Life in this diverse world requires “that balance of holding to a biblical perspective but also loving people as Christ would love them and, while making that commitment, to remain true to biblical principles,” he said.

He referenced Superintendent Bruce N.G. Cromwell’s book title, “Loving From Where We Stand,” and called it “a really appropriate word picture, not only about this issue but a lot of other things — a lot of other questions that the church is being forced to deal with.”

He explained, “We want to love. We want to encourage people to come to know Jesus. We want to walk with them in the reality as the Holy Spirit reveals to them the places of their own sinfulness, and yet we dare not compromise the authority of God’s Word and its ability to speak into every corner of our lives. I think that issue of the ability to love from where we stand is so important for the church to understand and for the church to be a welcoming place for people who are seeking, struggling and trying to find a church home.”

Free Methodist Future

When asked about his preferred future for the denomination, Whitehead said he believes the next four years will bring both challenges and “great kingdom opportunities as well,” and he would like to see Free Methodists live out The Free Methodist Way and Vision Frame. He added that his preferred future is “conditional on our complete and total dependence on the Spirit of God to guide us, convict us, empower us, fill us. That’s the only way that we’re going to reach this divided world.”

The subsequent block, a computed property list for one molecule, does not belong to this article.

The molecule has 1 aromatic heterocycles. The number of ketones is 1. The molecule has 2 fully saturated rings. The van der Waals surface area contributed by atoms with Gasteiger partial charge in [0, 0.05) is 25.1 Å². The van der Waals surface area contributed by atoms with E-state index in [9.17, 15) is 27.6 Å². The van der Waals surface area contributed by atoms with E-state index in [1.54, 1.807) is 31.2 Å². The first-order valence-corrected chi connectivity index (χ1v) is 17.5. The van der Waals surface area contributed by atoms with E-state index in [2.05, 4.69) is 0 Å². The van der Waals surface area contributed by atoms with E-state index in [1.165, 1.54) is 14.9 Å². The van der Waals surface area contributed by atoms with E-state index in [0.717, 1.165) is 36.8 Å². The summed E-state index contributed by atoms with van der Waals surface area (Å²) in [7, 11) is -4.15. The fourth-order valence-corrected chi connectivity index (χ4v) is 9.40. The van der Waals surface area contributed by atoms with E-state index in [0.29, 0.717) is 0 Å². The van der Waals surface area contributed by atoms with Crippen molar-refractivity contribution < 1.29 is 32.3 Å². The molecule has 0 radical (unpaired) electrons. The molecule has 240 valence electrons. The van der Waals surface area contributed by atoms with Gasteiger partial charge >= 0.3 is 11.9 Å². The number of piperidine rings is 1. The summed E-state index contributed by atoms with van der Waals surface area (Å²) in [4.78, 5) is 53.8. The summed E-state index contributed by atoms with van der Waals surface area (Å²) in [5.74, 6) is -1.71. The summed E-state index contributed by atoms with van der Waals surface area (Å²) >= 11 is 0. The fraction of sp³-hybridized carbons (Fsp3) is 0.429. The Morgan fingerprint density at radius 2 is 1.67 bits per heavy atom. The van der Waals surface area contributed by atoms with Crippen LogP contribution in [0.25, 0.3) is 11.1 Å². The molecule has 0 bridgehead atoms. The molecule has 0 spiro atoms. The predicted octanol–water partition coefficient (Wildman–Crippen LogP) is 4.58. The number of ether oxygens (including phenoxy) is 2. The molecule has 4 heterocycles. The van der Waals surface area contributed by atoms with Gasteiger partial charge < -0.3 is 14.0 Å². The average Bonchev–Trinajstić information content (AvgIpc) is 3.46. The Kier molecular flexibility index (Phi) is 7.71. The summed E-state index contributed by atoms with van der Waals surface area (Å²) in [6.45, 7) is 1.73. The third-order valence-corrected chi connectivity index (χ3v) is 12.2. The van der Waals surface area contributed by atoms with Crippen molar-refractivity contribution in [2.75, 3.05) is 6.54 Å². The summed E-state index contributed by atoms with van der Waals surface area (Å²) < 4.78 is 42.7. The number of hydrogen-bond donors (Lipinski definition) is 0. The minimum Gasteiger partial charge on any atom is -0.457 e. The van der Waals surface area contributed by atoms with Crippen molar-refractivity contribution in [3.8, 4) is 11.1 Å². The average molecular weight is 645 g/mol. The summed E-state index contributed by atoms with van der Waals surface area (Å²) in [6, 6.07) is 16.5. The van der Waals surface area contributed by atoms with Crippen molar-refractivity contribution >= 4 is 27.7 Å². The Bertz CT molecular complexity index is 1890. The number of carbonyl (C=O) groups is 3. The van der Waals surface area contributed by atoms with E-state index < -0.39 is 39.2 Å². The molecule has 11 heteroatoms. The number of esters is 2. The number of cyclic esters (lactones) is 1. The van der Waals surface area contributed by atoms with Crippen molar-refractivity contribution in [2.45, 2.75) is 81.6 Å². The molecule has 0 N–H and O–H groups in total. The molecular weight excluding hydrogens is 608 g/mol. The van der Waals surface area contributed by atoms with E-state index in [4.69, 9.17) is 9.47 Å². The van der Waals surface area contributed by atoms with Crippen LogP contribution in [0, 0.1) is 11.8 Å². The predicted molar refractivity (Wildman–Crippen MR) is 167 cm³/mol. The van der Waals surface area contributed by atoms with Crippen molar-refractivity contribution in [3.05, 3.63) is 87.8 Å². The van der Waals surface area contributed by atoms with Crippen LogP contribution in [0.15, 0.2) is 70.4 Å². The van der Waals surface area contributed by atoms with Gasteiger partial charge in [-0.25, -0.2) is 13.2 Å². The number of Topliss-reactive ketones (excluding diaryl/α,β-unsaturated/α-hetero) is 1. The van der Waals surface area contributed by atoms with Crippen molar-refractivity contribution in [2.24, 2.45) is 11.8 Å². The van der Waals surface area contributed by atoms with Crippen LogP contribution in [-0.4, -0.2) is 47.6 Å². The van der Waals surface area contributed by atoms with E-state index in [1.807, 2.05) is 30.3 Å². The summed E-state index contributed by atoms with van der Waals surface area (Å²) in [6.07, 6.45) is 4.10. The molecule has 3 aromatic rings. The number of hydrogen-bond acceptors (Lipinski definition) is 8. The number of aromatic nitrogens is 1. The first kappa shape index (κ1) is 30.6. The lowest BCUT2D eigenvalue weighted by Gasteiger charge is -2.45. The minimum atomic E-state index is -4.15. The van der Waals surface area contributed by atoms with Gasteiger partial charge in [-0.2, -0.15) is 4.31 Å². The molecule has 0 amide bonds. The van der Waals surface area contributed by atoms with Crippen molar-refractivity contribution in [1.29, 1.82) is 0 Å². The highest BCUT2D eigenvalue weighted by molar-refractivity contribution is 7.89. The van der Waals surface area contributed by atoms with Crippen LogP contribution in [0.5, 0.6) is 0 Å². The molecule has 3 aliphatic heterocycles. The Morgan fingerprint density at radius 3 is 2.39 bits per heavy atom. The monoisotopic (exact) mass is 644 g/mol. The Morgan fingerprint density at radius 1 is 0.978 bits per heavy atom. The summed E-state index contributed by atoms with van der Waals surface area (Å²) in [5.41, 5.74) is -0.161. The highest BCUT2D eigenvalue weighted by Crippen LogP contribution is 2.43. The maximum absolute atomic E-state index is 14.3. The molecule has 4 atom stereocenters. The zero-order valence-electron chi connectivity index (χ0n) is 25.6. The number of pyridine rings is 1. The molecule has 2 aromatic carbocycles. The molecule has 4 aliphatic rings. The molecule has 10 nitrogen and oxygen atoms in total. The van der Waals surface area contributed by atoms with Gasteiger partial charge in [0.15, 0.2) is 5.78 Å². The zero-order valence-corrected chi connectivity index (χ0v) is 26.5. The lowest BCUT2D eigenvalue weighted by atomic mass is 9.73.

“The denomination’s future is bright.” 


He expressed excitement about growth taking place within Free Methodist conferences in the United States. Multiplication is “becoming a part of our DNA once again.” The denomination’s future “is bright, but we have to continue to make the necessary decisions that will help that to happen,” Whitehead said. “As the Apostle Paul said, there are great doors of effective kingdom ministry in front of us.”

He said Free Methodists need to empower pastors and local church leaders to welcome people in their context, share the gospel, and disciple new believers “under that sense of a total dependence on the Spirit of God to help us see those places where we need to alter systems and change organizational structure, to be the most effective that we can be for the future for God’s kingdom.”

When asked about God-given visions, dreams or words, Whitehead said both he and his wife, Melanie, “believe we have a green light to go forward in this process. … The visions, dreams and words I get from the Lord are just simply to continue to submit my will to His will, to continue to listen, to be able to tune my heart and tune out the distractions.”

Click here to listen to the full podcast, watch a six-minute video featuring Bishop Matt Whitehead, and learn more about all of the bishop nominees.